Practical application:

  • Let your children see you compliment people who look different than you do. The way we reinforce basic beauty standards impacts our kids deeply! This includes engaging with differently abled and/or neurodivergent children and adults, too. We all need more kind smiles, friendly waves, and thoughtful compliments!

2) “Different, Not Weird” 

It’s human nature to have a reaction or opinion about things that seem “different” to us, but it can be very hurtful to call those things “weird.” Normalize the phrase “it’s not weird, it’s just different!” This applies to names, languages, clothing, aspects of one’s appearance, or even food that might be out of the norm for your family. These things are usually deeply meaningful to an adopted child, but they are also often ways they’re made to feel “othered.” It can really hurt when kids laugh at your name, the food you eat, or the way you talk. Create an atmosphere in your family where it’s cool to try new things and where differences can be appreciated!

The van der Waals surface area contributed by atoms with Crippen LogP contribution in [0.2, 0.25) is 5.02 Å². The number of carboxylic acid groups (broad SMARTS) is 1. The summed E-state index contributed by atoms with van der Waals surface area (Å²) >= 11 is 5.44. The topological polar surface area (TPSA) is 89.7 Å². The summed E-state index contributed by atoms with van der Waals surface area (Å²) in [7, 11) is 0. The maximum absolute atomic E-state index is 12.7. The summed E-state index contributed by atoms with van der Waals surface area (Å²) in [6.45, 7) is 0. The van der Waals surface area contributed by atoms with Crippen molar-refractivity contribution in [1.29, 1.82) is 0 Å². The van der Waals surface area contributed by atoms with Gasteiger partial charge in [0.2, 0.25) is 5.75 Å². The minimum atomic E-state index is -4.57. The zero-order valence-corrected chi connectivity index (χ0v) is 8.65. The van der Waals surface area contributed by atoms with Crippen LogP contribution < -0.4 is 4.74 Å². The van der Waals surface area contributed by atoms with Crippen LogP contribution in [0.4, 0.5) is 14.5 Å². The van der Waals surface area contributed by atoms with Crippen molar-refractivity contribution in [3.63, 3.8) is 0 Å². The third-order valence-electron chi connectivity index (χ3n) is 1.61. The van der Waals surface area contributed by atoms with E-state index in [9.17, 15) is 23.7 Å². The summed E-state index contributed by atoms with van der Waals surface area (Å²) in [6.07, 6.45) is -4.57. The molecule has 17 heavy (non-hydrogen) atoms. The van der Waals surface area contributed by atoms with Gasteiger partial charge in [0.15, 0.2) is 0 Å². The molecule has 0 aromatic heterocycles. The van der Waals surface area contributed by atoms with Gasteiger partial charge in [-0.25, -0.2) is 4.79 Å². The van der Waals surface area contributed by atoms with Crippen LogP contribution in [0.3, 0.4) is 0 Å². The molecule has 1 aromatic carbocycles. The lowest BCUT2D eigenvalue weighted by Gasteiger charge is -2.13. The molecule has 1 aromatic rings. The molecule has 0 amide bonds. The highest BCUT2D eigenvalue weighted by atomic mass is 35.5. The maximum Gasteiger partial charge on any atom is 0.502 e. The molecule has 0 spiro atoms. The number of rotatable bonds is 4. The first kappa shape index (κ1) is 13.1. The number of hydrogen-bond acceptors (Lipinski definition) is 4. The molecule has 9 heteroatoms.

Practical applications:

  • Commit to a monthly family outing to visit different restaurants in town and try new foods together! Birmingham has so many amazing options for food from all over the world! (Be sure to try our family’s favorite Thai restaurant – Blue Pacific!) As you experience the unfamiliar flavors and textures, work on polite ways to express dislikes (like “no thank you,”  “that’s not my favorite,” or “I didn’t really enjoy that,” versus “ew, gross”). As you try the new foods together, you might also learn a little bit about that country and culture as a family.